Standing with the Sikh Community Today
This morning, we saw horrible violence at a Sikh Gurdwara. Several have died and all the details are not clear at this point. However, we know a terrible act of violence has been perpetrated against the Sikh community.
Christians stand with and pray for the Sikh community today. As Christians, we stand up for freedom of religion and against violence-- against the evil present in such horrible acts.
I've written about defending freedom of religion and how to relate to people of other faiths-- you can read more here.
Today, we should all be grieved and we stand with the Sikhs.
You may not know about Sikhism, so let me share a bit.
Though it is the youngest world religion, dating back only about five hundred years, there are now over 23 million Sikhs worldwide. This makes it the fifth largest world religion. Twenty-two million Sikhs are found throughout South Asia, the largest portion of them residing in the Punjab area of India.
Foundation of Sikhism:
The word 'sikh' means 'disciple' or 'learner.' Guru Nanak Dev Ji founded Sikhism around the fifteenth century. During one of his daily meditations, Nanak disappeared. Three days later he returned, saying God had charged him to spread the message of equality and truth.
Nine gurus followed Guru Nanak, all offering enlightenment and wisdom to followers of Sikhism. Sikhs believe that these ten gurus all shared a divine spirit that was passed from one to another beginning with Guru Nanak. The final guru, Gobind Singh, compiled a book of writings from the gurus, called Guru Granth Sahib, which he declared the "living guru." Sikhs consider the Guru Granth Sahib to be the final guru.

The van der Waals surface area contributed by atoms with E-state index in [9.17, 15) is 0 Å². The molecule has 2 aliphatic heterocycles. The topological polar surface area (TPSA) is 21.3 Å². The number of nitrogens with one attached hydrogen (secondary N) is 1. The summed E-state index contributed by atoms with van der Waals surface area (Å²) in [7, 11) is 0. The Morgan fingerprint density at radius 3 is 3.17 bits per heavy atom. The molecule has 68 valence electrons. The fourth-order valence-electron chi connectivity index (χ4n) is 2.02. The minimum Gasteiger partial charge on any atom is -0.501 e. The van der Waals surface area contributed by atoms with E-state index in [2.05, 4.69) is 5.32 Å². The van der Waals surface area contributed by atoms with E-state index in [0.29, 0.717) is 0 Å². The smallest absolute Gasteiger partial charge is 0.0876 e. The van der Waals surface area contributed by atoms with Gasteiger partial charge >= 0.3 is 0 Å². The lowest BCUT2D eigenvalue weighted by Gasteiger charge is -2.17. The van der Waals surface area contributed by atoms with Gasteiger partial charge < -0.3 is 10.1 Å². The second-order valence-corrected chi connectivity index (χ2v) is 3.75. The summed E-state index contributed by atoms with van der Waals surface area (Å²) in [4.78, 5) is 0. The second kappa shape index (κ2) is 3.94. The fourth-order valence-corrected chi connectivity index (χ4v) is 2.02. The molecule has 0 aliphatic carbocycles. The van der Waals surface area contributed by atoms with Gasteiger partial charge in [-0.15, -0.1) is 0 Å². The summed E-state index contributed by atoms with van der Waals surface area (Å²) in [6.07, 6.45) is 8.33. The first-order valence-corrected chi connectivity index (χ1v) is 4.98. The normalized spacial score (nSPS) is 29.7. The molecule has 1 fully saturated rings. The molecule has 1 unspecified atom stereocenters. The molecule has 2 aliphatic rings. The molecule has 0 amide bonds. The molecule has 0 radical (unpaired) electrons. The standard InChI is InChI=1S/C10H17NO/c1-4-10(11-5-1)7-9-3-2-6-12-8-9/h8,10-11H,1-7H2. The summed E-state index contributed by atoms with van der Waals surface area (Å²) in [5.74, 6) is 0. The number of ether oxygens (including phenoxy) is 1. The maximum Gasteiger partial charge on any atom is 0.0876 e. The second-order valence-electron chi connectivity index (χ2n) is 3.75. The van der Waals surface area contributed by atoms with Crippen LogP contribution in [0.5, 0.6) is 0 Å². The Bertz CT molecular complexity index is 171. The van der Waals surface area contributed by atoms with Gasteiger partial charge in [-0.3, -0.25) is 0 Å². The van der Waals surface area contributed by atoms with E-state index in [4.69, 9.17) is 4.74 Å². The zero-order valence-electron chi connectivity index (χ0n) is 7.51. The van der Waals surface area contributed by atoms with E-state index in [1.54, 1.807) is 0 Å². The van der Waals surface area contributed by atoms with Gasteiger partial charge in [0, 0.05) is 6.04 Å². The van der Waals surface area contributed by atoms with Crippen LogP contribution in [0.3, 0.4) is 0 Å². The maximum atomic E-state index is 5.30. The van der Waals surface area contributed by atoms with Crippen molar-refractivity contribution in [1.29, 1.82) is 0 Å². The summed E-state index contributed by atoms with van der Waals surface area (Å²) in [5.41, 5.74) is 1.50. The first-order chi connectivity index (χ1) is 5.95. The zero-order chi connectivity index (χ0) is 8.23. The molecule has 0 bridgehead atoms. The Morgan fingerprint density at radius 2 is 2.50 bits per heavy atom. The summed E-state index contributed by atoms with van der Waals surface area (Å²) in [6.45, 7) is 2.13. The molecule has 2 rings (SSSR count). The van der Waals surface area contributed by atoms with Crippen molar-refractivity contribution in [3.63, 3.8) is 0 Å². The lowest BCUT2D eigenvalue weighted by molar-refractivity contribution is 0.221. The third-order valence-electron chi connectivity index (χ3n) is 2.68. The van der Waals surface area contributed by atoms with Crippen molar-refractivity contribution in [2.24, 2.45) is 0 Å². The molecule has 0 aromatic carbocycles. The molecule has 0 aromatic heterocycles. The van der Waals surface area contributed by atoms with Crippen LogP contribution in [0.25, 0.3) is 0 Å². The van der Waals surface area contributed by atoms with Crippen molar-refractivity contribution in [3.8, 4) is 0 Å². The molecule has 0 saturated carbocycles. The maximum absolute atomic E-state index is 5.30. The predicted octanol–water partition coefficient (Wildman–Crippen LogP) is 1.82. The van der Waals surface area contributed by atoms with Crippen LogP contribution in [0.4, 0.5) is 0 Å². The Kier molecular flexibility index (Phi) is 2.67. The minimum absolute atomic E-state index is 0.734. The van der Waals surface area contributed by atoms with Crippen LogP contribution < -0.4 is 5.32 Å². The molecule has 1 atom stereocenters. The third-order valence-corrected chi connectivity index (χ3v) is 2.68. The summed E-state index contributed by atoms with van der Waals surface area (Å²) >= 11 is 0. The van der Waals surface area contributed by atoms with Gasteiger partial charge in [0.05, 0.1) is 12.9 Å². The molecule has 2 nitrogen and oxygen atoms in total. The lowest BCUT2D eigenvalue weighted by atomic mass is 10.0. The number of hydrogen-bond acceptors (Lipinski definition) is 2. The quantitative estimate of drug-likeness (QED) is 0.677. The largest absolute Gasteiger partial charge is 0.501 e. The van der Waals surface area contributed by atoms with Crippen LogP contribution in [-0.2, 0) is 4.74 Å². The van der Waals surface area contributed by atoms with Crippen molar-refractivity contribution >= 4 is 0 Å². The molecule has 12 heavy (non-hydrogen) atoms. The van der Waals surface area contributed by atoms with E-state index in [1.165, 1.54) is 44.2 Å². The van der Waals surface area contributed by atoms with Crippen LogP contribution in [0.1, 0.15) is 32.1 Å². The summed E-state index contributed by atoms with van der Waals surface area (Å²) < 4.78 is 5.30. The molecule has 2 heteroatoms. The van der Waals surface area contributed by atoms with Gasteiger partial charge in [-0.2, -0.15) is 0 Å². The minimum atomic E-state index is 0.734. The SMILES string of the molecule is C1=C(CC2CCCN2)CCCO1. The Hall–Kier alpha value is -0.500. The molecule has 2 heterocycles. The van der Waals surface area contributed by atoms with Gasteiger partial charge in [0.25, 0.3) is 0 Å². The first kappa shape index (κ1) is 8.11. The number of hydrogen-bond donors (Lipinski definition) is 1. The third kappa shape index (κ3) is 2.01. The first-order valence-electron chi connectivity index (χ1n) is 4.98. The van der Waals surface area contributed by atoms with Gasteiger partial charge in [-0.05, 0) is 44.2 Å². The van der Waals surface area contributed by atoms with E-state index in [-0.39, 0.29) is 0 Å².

Sikhs believe in a cycle of reincarnation that can only be broken through following the teachings of the gurus, leading lives full of integrity, and meditation. These practices are said to free them from the ensnarement of human weakness and conflict. When they are completely free, they are able to merge with god.
Male Sikhs can be identified by the turbans they wear. To a Sikh, the turban symbolizes commitment to discipline, integrity, humility and spirituality.
I was recently in a Sikh Gurdwara in London (the largest Gurdwara in the world outside India). I was there with The Upstream Collective and talked to me friend Daniel Montgomery while we were there with our group. You can see more about what such a Sikh Gurdwara looks like here:
Please pray for the families of the dead, the wounded, and the hurting. And, stand with the Sikhs and against violence.